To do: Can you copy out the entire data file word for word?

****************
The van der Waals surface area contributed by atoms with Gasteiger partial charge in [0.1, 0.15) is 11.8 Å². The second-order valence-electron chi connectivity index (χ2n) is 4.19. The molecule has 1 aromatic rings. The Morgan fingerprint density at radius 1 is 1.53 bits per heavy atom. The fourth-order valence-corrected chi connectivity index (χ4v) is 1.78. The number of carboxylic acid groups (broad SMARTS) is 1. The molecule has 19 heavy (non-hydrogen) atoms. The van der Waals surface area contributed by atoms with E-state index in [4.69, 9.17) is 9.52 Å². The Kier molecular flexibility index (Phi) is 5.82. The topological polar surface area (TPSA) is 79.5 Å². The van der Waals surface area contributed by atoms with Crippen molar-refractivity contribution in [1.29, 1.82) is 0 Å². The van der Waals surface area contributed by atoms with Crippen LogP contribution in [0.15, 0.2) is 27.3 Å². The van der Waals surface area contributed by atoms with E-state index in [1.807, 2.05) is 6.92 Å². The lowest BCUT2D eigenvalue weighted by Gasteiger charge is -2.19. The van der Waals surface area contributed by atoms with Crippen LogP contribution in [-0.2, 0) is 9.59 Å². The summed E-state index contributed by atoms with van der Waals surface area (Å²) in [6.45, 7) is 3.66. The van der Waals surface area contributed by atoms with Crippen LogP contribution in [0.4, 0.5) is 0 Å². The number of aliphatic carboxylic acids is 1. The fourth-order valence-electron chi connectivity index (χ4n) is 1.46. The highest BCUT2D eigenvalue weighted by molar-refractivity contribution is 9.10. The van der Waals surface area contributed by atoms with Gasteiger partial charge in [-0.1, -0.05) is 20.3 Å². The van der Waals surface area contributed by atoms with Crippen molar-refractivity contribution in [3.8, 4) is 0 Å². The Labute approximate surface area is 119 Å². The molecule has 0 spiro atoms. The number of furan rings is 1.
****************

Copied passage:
The van der Waals surface area contributed by atoms with Gasteiger partial charge in [0.1, 0.15) is 11.8 Å². The second-order valence-electron chi connectivity index (χ2n) is 4.19. The molecule has 1 aromatic rings. The Morgan fingerprint density at radius 1 is 1.53 bits per heavy atom. The fourth-order valence-corrected chi connectivity index (χ4v) is 1.78. The number of carboxylic acid groups (broad SMARTS) is 1. The molecule has 19 heavy (non-hydrogen) atoms. The van der Waals surface area contributed by atoms with E-state index in [4.69, 9.17) is 9.52 Å². The Kier molecular flexibility index (Phi) is 5.82. The topological polar surface area (TPSA) is 79.5 Å². The van der Waals surface area contributed by atoms with Crippen molar-refractivity contribution in [1.29, 1.82) is 0 Å². The van der Waals surface area contributed by atoms with Crippen LogP contribution in [0.15, 0.2) is 27.3 Å². The van der Waals surface area contributed by atoms with E-state index in [1.807, 2.05) is 6.92 Å². The lowest BCUT2D eigenvalue weighted by Gasteiger charge is -2.19. The van der Waals surface area contributed by atoms with Crippen LogP contribution in [-0.2, 0) is 9.59 Å². The summed E-state index contributed by atoms with van der Waals surface area (Å²) in [6.45, 7) is 3.66. The van der Waals surface area contributed by atoms with Crippen LogP contribution in [0.4, 0.5) is 0 Å². The number of aliphatic carboxylic acids is 1. The fourth-order valence-electron chi connectivity index (χ4n) is 1.46. The highest BCUT2D eigenvalue weighted by molar-refractivity contribution is 9.10. The van der Waals surface area contributed by atoms with Gasteiger partial charge in [-0.1, -0.05) is 20.3 Å². The van der Waals surface area contributed by atoms with Crippen molar-refractivity contribution in [3.8, 4) is 0 Å². The Labute approximate surface area is 119 Å². The molecule has 0 spiro atoms. The number of furan rings is 1.